one route was obviously safe and the other dangerous. As we said in Perry v. Pgh. Rys. Co., 357 Pa. 608, 614, 55 A.2d 354: "... the rule requires as one of the conditions of its applicability the existence of two distinct ways -- one clearly recognizable as safe and the other as involving danger -- with an attending freedom of choice of ways available to the pedestrian." See also Bockstoce v. Pittsbgh. Rwys. Co., 159 Pa. Superior Ct. 237, 241, 48 A.2d 126. Here, plaintiff was discharged from the bus in total darkness and left two hundred feet from Virginia Avenue. He had no knowledge of what obstructions had been created by the construction in that area while he had been at work. He could, in fact, properly assume that the bus had stopped where it did because of obstacles in the road at the usual bus stop. Furthermore, had he chosen to walk up the road he would also have faced the hazards of vehicular traffic on the narrowed cartway which was open. Certainly under those circumstances we cannot say as a matter of law that he was guilty of contributory negligence. He exercised his best judgment based on the facts then available to him. Whether his judgment was that of a reasonable man was a question for the jury and we are bound by its determination of it.

It is equally clear that the question of the Bus Company's negligence was properly left to the jury. While it is true that common carriers are not liable for injuries resulting from ordinary defects in the street (Perret v. George, 286 Pa. 221, 133 A. 228), they must exercise reasonable diligence to give passengers a safe place to alight and pass out of danger: Lyons v. Pittsburgh Rys. Co., 301 Pa. 499, 152 A. 687, McCollum v. Pitts. Rys. Co., 51 Pa. Superior Ct. 637. This the Bus Company failed to do. The driver of the bus knew that plaintiff would have to reach the sidewalk. He also knew or should have known that at the place where he stopped the bus the mounds of earth and the unevenness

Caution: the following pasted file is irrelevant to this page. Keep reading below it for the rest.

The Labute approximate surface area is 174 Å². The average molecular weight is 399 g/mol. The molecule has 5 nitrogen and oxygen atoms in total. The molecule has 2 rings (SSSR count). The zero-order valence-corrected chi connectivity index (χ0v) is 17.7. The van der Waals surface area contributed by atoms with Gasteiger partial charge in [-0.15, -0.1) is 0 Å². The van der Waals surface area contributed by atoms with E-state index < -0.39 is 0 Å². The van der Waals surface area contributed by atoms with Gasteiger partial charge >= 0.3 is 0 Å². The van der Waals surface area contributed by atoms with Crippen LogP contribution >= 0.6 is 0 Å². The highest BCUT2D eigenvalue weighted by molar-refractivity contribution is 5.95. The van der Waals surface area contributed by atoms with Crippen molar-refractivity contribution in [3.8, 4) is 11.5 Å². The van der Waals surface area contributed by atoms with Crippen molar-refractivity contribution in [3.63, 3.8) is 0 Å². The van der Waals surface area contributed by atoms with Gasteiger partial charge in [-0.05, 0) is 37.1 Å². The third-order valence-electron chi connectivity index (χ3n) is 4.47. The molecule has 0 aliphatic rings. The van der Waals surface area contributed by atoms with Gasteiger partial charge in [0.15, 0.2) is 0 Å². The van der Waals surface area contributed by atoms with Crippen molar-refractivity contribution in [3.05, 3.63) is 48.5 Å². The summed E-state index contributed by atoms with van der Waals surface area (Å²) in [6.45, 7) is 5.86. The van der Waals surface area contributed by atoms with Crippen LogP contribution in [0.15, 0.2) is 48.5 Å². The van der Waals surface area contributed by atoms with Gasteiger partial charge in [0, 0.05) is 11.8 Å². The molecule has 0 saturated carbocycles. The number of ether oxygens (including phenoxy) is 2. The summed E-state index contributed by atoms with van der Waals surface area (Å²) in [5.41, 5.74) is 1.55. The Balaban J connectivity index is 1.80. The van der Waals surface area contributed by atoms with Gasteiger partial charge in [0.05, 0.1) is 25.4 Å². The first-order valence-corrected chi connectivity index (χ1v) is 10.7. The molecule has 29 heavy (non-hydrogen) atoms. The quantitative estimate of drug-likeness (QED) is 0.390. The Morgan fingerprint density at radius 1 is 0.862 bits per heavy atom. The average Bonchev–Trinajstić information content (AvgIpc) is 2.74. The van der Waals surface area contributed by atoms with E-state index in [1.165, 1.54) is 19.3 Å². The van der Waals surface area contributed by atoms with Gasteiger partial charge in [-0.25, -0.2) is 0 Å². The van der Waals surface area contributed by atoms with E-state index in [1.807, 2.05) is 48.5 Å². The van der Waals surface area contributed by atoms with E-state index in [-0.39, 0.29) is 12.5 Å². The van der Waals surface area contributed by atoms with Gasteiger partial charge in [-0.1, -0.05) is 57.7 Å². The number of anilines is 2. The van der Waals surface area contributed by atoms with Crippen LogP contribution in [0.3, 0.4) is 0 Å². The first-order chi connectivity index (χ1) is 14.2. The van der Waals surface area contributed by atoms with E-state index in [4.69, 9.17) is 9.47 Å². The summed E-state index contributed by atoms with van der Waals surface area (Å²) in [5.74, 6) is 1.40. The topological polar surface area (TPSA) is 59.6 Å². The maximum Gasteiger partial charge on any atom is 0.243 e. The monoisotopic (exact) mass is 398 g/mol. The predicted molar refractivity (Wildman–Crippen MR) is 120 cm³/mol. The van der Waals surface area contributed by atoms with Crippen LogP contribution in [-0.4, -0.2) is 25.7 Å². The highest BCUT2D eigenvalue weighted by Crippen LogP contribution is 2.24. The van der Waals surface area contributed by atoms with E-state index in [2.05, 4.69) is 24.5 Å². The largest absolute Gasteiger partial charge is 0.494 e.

[ 365 Pa. Page 582]

    of the ground would make this a hazardous venture. By discharging plaintiff in a place of obvious danger, the driver failed to exercise the degree of care which the law requires. Plaintiff's injuries were caused by that failure and the Bus Company, being responsible for the negligence of its employes, is liable in damages to plaintiff for his injuries.

We cannot, however, reach the same result in regard to Donatelli. It may be, as plaintiff contends, that Donatelli should have covered the hole, but we cannot see how that failure in any way was a breach of duty to plaintiff. In order for one to be held liable for injury to another it must be foreseeable that the injury would result to that person or class of persons: Bruce v. Pgh. Housing Auth., 365 Pa. 571, 76 A.2d 400; Irwin Sav. & Tr. Co. v. Penna. R.R. Co., 349 Pa. 278, 289, 37 A.2d 432; Bardis v. Phila. & Reading Ry., 267 Pa. 352, 109 A. 621.

In this respect this case is similar to that of Schwartz v. Jaffe, 324 Pa. 324, 188 A. 295. There, plaintiff was a passenger in a private car. The driver of the car knew that the road was under construction but in spite of that was driving at a speed of 45 miles per hour when the car hit a deep hole and overturned causing plaintiff's injuries. Plaintiff sued both the driver and the construction company. This Court affirmed a directed verdict in favor of the construction company on the ground that the driver alone was the culpable party.

In this case, had the condition here complained of existed at or near the regular bus stop, Donatelli might well have foreseen that a person alighting from a bus might fall and be injured. But it is clear to us that he could not reasonably foresee that the Bus Company would discharge plaintiff two hundred feet from the regular stop on a dark night at a place where construction work with its resulting obstacles was known to be

[ 365 Pa. Page 583]

    in progress and that plaintiff would trip over those obstacles and fall into the hole in the street. To enunciate such a rule would be to require Donatelli to anticipate the palpable negligence of the Bus Company and this we cannot do.

Plaintiff's injuries resulted solely from the Bus Company's failure to properly perform the duty it owned to plaintiff. It is alone, therefore, liable in this action.

Judgment as to the Beaver Valley Motor Coach Company is affirmed; but as to the Donatelli Construction Company, it is reversed and judgment is here entered in its favor.


Judgment as to the Beaver Valley Motor Coach Company is affirmed; but as to the Donatelli Construction Company, it is reversed and judgment is here entered in its favor.